So where do we draw the line? How do we protect citizen rights to homeschool while protecting children’s rights to safety and education? Under normal circumstances, that is accomplished through a certain level of supervision by the local Board of Education for the county’s school district. Some states and districts have more strict supervision than others. On average, most parents must submit a letter to their local school district of their notice of intent to homeschool their children for each school year. We call it our NOI (“Notice of Intent” letter). Often times, the NOI will include the parent’s name(s), children’s name(s) and grade level(s), subjects that will be taught in that year, and the instructing parent’s credentials (usually a copy of their diploma or university degree, teaching license, etc). In addition to our NOI, most parents must also submit proof of academic achievement for their children or an evaluation of their children by a licensed teacher. While this may not seem like a lot of supervision, it does stand to prove that the parent is either administering state-approved standardized testing on an annual basis or having a licensed teacher evaluate their kids. Any licensed teacher worth their salt will keep an eye out for anything that isn’t quite right, and report it. Personally, I elect to have a teacher I know to evaluate my child annually, and she also submits suggestions to me after her evaluation to help me to be a more effective instructor. That being said, I also know plenty of parents who administer standardized tests to their kids.
I have always felt that the religious exemption clauses were a little off. I don’t discuss religious or political things very often on this site but as a pagan homeschooler, it really burns me up that unless you are Christian you can forget being approved for a religious exemption. Call me crazy, but the whole “Freedom of Religion” coupled with the separation of church and state makes me feel that ANY religious belief should be able to qualify for a religious exemption, not just the majority Christian followers.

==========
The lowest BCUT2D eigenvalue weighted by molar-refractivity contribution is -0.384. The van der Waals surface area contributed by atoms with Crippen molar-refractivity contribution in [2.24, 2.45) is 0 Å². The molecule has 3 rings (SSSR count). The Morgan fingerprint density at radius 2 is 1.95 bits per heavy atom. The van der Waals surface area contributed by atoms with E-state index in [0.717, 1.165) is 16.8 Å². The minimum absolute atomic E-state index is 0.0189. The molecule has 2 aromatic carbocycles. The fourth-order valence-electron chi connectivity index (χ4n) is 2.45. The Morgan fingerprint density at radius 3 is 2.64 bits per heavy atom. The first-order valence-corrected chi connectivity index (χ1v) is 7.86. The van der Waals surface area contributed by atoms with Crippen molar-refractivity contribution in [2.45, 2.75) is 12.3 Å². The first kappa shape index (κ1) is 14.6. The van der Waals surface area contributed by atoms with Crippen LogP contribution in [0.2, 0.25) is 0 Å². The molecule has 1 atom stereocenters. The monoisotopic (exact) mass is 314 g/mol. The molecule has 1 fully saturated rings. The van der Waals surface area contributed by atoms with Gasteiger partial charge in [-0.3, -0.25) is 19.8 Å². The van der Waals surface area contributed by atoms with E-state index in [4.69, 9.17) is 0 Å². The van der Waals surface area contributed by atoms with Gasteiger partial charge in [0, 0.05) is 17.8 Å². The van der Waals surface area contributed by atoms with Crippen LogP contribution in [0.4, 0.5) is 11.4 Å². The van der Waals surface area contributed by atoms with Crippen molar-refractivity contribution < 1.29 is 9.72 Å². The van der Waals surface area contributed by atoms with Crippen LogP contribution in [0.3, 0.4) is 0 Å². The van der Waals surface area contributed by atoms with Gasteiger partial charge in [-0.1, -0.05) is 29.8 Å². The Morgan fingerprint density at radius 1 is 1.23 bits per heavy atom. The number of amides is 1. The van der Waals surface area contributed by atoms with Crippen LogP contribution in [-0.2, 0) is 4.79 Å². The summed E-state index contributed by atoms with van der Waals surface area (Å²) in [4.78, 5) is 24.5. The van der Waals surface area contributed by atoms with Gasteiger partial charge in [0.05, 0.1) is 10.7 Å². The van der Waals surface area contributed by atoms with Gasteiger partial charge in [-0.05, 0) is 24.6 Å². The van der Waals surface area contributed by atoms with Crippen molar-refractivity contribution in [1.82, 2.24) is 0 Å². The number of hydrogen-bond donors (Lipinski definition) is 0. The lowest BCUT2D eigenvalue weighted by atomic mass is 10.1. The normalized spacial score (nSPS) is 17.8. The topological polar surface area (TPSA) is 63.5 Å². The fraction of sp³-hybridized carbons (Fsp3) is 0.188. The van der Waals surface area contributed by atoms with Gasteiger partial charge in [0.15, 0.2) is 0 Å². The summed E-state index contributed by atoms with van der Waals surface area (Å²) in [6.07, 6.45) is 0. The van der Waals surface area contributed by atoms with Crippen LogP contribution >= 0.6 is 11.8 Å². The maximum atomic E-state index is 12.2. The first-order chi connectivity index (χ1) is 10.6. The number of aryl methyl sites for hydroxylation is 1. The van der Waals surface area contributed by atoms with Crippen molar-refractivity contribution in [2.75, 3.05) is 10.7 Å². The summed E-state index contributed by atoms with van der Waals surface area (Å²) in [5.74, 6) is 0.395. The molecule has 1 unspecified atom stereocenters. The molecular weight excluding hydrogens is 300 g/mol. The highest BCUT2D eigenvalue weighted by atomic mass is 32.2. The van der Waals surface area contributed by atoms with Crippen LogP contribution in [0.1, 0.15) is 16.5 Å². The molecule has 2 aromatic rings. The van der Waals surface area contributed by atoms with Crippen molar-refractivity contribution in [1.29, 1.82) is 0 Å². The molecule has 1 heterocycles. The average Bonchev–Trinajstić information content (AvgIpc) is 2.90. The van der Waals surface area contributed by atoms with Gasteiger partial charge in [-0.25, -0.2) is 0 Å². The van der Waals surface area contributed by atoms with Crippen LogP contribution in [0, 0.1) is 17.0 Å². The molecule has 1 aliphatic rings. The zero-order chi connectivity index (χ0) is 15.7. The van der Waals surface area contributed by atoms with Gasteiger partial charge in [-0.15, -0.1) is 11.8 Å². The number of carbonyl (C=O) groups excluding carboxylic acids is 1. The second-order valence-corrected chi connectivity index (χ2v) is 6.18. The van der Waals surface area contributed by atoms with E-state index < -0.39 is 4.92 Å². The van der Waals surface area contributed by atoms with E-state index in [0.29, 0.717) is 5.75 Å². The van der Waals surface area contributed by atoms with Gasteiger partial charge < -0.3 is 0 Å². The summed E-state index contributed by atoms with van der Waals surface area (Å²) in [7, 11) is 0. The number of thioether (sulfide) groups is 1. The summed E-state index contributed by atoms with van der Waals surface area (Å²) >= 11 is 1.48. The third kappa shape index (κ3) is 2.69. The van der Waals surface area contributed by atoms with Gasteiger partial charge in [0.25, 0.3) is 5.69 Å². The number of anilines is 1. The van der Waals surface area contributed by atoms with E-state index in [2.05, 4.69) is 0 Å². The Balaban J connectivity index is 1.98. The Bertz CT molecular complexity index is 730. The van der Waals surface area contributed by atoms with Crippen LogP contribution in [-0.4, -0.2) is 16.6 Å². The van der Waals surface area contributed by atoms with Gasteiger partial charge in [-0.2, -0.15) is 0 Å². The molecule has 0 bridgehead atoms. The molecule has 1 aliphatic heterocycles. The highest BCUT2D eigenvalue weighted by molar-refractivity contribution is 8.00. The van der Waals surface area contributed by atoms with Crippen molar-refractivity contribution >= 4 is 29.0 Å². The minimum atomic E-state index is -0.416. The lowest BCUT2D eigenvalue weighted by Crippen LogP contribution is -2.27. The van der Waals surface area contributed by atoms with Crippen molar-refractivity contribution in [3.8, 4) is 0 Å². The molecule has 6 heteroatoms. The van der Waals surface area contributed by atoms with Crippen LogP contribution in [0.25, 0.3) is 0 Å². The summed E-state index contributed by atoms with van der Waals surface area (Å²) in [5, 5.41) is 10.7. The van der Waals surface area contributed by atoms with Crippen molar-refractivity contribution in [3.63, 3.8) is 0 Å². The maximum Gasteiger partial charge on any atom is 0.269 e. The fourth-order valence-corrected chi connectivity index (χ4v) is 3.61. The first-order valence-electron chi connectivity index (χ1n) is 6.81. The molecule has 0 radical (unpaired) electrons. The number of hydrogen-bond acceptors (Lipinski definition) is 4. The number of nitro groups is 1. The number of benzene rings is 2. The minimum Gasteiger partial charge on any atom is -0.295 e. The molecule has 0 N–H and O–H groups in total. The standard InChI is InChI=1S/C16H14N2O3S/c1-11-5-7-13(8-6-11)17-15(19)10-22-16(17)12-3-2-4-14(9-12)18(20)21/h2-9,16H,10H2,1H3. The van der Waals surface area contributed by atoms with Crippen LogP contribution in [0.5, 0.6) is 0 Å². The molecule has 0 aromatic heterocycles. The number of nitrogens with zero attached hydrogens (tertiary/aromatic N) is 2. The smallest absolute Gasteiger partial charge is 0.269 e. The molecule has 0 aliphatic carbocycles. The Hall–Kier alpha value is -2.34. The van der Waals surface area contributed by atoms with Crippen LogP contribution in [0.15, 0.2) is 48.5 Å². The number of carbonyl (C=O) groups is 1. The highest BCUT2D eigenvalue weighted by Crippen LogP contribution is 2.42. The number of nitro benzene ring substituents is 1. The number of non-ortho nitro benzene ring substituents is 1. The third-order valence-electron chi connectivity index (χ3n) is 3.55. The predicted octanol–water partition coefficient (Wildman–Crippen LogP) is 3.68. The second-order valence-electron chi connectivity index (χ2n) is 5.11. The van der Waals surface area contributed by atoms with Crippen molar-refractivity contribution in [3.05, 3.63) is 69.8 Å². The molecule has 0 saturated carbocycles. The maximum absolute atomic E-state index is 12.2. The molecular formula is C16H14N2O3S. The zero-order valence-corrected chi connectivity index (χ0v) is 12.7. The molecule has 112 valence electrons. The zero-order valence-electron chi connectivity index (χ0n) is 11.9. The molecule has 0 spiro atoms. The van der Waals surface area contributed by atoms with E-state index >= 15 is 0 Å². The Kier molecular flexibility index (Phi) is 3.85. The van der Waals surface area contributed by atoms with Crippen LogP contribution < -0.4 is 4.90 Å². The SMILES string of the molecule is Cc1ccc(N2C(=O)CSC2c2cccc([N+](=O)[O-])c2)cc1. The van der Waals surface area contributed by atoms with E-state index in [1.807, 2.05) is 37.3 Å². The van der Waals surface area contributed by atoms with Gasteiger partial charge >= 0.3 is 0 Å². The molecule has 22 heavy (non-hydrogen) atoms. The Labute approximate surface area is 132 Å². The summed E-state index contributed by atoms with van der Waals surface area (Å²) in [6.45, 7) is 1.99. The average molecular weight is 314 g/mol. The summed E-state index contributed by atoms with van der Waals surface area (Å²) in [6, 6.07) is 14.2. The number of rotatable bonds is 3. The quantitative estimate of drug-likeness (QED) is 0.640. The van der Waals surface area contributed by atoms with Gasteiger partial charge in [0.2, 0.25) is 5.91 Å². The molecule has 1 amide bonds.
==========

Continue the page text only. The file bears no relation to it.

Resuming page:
We all have our flaws and but everyone I know has always told me that I am a great mother. I always think of my child first and try to do what is best for him in every situation. Plainly, he comes before me. His needs come before my own. To me, that is just natural instinct for any parent. But, I also know that isn’t always the case. It makes me so sad (and sometimes very mad!) when parents just don’t… parent. I know that is probably going to be brought up more than once at this so-called “Summit”, and the suggestion that all of us homeschoolers should face tougher restrictions, requirements, or that homeschooling be banned entirely.
While I agree that something should be done about the abuse of the religious exemption, I don’t think that all homeschoolers should pay for something done only a very tiny fraction of our number. I am no legislator, and I have no solutions to offer. Religious exemptions could possibly be subject to some type of supervision as the rest of us are, to ensure the welfare of the children. At the same time, religious exemptions should also specifically be opened up to non-Christian homeschooling families. I homeschool my child for many different reasons, one of which is religious, yet I can not get a religious exemption because of religious bias in the school system… which just reinforces a different reason that I homeschool: they don’t teach American Indian values and culture while we do at home. So, let’s hope that our legislators can see the light when this topic reaches them because, honestly, the ones making the suggestions to the legislators don’t seem to want our input at all. Why else would we not be able to listen, attend or submit questions to the “summit”? Leave a comment below to voice your opinion or share your stories! I read each and every one!